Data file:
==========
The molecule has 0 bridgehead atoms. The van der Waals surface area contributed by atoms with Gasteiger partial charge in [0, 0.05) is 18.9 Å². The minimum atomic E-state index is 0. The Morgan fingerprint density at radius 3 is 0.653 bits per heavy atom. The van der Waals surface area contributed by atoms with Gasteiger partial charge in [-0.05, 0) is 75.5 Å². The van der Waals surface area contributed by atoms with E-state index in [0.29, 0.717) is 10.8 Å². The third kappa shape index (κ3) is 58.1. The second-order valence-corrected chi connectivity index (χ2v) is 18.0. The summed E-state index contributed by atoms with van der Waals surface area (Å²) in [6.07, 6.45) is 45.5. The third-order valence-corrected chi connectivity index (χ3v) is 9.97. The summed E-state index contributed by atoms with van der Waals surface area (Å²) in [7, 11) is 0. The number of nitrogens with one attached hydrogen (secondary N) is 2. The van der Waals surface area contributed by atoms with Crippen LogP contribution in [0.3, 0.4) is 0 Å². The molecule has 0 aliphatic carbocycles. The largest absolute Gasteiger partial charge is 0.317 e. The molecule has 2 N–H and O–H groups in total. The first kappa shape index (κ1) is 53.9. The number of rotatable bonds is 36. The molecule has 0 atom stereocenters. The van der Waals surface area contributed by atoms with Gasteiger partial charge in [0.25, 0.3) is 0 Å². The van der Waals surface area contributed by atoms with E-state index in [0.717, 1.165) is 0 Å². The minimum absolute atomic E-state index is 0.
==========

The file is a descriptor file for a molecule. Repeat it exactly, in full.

The molecule has 0 bridgehead atoms. The van der Waals surface area contributed by atoms with Gasteiger partial charge in [0, 0.05) is 18.9 Å². The minimum atomic E-state index is 0. The Morgan fingerprint density at radius 3 is 0.653 bits per heavy atom. The van der Waals surface area contributed by atoms with Gasteiger partial charge in [-0.05, 0) is 75.5 Å². The van der Waals surface area contributed by atoms with E-state index in [0.29, 0.717) is 10.8 Å². The third kappa shape index (κ3) is 58.1. The second-order valence-corrected chi connectivity index (χ2v) is 18.0. The summed E-state index contributed by atoms with van der Waals surface area (Å²) in [6.07, 6.45) is 45.5. The third-order valence-corrected chi connectivity index (χ3v) is 9.97. The summed E-state index contributed by atoms with van der Waals surface area (Å²) in [7, 11) is 0. The number of nitrogens with one attached hydrogen (secondary N) is 2. The van der Waals surface area contributed by atoms with Crippen LogP contribution in [0.3, 0.4) is 0 Å². The molecule has 0 aliphatic carbocycles. The largest absolute Gasteiger partial charge is 0.317 e. The molecule has 2 N–H and O–H groups in total. The first kappa shape index (κ1) is 53.9. The number of rotatable bonds is 36. The molecule has 0 atom stereocenters. The van der Waals surface area contributed by atoms with Gasteiger partial charge in [0.25, 0.3) is 0 Å². The van der Waals surface area contributed by atoms with E-state index in [0.717, 1.165) is 0 Å². The minimum absolute atomic E-state index is 0.